Q & A with The Head and the Heart

Elizabeth Beilman

Vocally-driven folk group The Head and the Heart has catapulted into fame virtually out of thin air within the past two years, predominantly through a from-the-ground approach. The Seattle natives sold 10,000 copies of their self-titled album through word of mouth alone.

The Herald talked with Josiah Johnson, one of two lead singers and guitarists, about touring internationally, performing for the president and their upcoming sold-out shows in Nashville March 24 and 26.

Q:  Your popularity has largely at the beginning been through word of mouth. How has that affected your career? Has social media played a large role in that?

A:  The cool thing about social media for bands is that you can actually communicate with your fans rather than having a barrier where the band is put on this pedestal. It’s been one of those things that people have really appreciated—us being accessible, and I think that’s made for fans that have been really loyal to us.

Q:  You just performed for President Obama at the Victory Fund Lunch. What was that like?

A:  I think that was pretty surreal. Just a year and a half before that, we had released our record by ourselves, and then to have that was this crazy milestone that just signified to me how far we’ve come in such a short period of time.

Q:  You just recently returned from an international tour in with My Morning Jacket. What was playing internationally like?

A:  My Morning Jacket’s crowds are just kind of great in general — the kind people that like their music are just kind of cool, so that was a lot of fun. The crowds in Europe in general are a little less apt to dance around and have fun — they are a little more reserved. Of all the tours we’ve done in Europe, that one was the most fun crowds that we’ve had.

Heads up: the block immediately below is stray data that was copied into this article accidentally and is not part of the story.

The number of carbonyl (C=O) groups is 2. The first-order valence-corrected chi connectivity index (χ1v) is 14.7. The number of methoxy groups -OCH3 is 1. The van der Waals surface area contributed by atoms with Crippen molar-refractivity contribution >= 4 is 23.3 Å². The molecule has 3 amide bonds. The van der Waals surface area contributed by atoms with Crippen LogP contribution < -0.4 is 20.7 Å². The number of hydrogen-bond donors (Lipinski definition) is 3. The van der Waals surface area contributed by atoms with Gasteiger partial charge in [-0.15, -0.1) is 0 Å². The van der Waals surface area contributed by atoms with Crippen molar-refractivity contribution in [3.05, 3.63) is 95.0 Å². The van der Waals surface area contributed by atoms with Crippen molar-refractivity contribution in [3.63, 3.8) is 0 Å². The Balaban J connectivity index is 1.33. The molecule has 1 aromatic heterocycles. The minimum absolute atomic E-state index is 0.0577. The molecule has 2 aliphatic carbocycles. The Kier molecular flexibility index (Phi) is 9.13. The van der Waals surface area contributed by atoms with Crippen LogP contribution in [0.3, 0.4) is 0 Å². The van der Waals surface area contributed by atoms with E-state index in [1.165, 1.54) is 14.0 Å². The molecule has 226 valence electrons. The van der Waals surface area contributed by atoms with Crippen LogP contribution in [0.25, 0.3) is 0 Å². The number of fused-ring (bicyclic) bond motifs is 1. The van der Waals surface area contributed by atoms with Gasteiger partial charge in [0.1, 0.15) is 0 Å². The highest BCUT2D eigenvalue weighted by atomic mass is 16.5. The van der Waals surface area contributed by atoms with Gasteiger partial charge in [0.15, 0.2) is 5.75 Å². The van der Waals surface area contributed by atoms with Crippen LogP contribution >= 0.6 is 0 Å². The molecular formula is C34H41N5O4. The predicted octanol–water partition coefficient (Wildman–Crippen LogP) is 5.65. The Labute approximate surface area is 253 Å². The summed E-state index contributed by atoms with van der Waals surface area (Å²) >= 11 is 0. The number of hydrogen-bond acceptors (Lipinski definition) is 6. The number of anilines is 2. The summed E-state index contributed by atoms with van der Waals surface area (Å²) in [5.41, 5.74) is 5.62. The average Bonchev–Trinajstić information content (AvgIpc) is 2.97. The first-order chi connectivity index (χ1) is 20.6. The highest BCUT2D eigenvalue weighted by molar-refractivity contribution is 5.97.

Q:  You collaborated with them on their holiday EP. What was it like working with them?

A:  It was kind of cool to watch another band, especially one that’s put out so many albums and have had time to grow and learn how to be in the studio, to kind of get to look in on them a little bit ‘cause we’ve only done it once and still have a whole lot of room to grow in terms of how we record.

Q:  Why do you have two shows in Nashville?

A:  It’s not a place where we’d ever headlined, so we didn’t really know what to expect, but all of the sudden it sold out really quickly. It was one of the first shows on the tour to sell out. We were like ‘Oh wow, more people in Nashville know about us than we thought.’ It kind of would be a bummer to go there if all those people wanna see us to only get to play the one show.

Q:  What can fans expect when coming to one of your shows?

A:  We’re having fun on stage, and the audience has fun back, and that energy goes in this loop and feeds each other. There’s a connection there and an energy that I really like.

Q:  You have received a lot of attention for you album. What are your plans for 2012?

A:  We don’t have any set times. Our goal for this year is to get all the songs written for it (next album). We have four songs that we’ve worked out in the last week that we’ll be playing in addition to the songs on the album. That’s kind of one of the things that helps our writing process, is getting out and playing new songs live and seeing how they feel in that environment.